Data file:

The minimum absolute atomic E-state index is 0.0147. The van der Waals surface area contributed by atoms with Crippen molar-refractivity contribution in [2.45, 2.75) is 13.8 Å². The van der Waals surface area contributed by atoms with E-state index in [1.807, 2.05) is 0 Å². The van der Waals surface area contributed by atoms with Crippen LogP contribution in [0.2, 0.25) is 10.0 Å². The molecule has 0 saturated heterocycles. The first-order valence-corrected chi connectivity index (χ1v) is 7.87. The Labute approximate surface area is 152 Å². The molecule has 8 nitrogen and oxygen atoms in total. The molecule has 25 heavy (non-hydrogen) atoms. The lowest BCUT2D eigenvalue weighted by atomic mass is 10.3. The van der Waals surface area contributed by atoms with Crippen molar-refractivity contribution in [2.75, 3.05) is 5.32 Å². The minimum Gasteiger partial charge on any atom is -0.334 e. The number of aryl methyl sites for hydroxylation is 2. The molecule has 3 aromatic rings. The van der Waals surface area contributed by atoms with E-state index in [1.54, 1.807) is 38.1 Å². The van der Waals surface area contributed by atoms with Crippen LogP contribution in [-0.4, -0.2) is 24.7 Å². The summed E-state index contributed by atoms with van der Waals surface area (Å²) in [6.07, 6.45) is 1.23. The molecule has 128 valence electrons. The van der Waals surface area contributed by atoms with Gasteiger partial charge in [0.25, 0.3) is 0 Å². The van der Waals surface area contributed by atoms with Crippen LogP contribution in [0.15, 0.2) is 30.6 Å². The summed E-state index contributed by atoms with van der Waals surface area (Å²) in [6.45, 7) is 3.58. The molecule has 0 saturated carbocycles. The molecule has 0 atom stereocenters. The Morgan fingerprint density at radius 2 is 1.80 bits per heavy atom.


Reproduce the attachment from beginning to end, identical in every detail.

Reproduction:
The minimum absolute atomic E-state index is 0.0147. The van der Waals surface area contributed by atoms with Crippen molar-refractivity contribution in [2.45, 2.75) is 13.8 Å². The van der Waals surface area contributed by atoms with E-state index in [1.807, 2.05) is 0 Å². The van der Waals surface area contributed by atoms with Crippen LogP contribution in [0.2, 0.25) is 10.0 Å². The molecule has 0 saturated heterocycles. The first-order valence-corrected chi connectivity index (χ1v) is 7.87. The Labute approximate surface area is 152 Å². The molecule has 8 nitrogen and oxygen atoms in total. The molecule has 25 heavy (non-hydrogen) atoms. The lowest BCUT2D eigenvalue weighted by atomic mass is 10.3. The van der Waals surface area contributed by atoms with Crippen molar-refractivity contribution in [2.75, 3.05) is 5.32 Å². The minimum Gasteiger partial charge on any atom is -0.334 e. The number of aryl methyl sites for hydroxylation is 2. The molecule has 3 aromatic rings. The van der Waals surface area contributed by atoms with E-state index in [1.54, 1.807) is 38.1 Å². The van der Waals surface area contributed by atoms with Crippen LogP contribution in [-0.4, -0.2) is 24.7 Å². The summed E-state index contributed by atoms with van der Waals surface area (Å²) in [6.07, 6.45) is 1.23. The molecule has 128 valence electrons. The van der Waals surface area contributed by atoms with Gasteiger partial charge in [0.25, 0.3) is 0 Å². The van der Waals surface area contributed by atoms with Crippen LogP contribution in [0.15, 0.2) is 30.6 Å². The summed E-state index contributed by atoms with van der Waals surface area (Å²) in [6.45, 7) is 3.58. The molecule has 0 saturated carbocycles. The molecule has 0 atom stereocenters. The Morgan fingerprint density at radius 2 is 1.80 bits per heavy atom.